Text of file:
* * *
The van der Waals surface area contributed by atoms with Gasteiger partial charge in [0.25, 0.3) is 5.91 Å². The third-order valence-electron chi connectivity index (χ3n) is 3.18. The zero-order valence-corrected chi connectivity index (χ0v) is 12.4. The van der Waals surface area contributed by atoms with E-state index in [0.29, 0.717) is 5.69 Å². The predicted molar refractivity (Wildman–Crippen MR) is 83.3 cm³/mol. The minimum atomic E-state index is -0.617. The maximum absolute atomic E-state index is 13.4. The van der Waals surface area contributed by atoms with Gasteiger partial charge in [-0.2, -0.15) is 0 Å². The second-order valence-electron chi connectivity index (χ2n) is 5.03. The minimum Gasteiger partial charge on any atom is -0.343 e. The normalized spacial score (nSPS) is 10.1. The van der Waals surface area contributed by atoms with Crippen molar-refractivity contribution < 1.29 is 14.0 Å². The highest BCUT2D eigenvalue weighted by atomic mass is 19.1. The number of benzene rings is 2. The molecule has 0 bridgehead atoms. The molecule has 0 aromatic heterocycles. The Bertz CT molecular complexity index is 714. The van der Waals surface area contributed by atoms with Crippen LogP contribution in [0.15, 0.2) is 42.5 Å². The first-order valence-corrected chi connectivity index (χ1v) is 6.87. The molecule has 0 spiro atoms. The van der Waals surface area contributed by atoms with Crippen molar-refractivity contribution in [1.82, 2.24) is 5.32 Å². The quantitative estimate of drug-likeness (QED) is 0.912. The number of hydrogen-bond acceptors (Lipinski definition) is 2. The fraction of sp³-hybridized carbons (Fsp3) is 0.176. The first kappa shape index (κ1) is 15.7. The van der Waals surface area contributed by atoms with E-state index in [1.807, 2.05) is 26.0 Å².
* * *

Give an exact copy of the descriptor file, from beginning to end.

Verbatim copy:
The van der Waals surface area contributed by atoms with Gasteiger partial charge in [0.25, 0.3) is 5.91 Å². The third-order valence-electron chi connectivity index (χ3n) is 3.18. The zero-order valence-corrected chi connectivity index (χ0v) is 12.4. The van der Waals surface area contributed by atoms with E-state index in [0.29, 0.717) is 5.69 Å². The predicted molar refractivity (Wildman–Crippen MR) is 83.3 cm³/mol. The minimum atomic E-state index is -0.617. The maximum absolute atomic E-state index is 13.4. The van der Waals surface area contributed by atoms with Gasteiger partial charge in [-0.2, -0.15) is 0 Å². The second-order valence-electron chi connectivity index (χ2n) is 5.03. The minimum Gasteiger partial charge on any atom is -0.343 e. The normalized spacial score (nSPS) is 10.1. The van der Waals surface area contributed by atoms with Crippen molar-refractivity contribution < 1.29 is 14.0 Å². The highest BCUT2D eigenvalue weighted by atomic mass is 19.1. The number of benzene rings is 2. The molecule has 0 bridgehead atoms. The molecule has 0 aromatic heterocycles. The Bertz CT molecular complexity index is 714. The van der Waals surface area contributed by atoms with Crippen LogP contribution in [0.15, 0.2) is 42.5 Å². The first-order valence-corrected chi connectivity index (χ1v) is 6.87. The molecule has 0 spiro atoms. The van der Waals surface area contributed by atoms with Crippen molar-refractivity contribution in [1.82, 2.24) is 5.32 Å². The quantitative estimate of drug-likeness (QED) is 0.912. The number of hydrogen-bond acceptors (Lipinski definition) is 2. The fraction of sp³-hybridized carbons (Fsp3) is 0.176. The first kappa shape index (κ1) is 15.7. The van der Waals surface area contributed by atoms with E-state index in [1.807, 2.05) is 26.0 Å².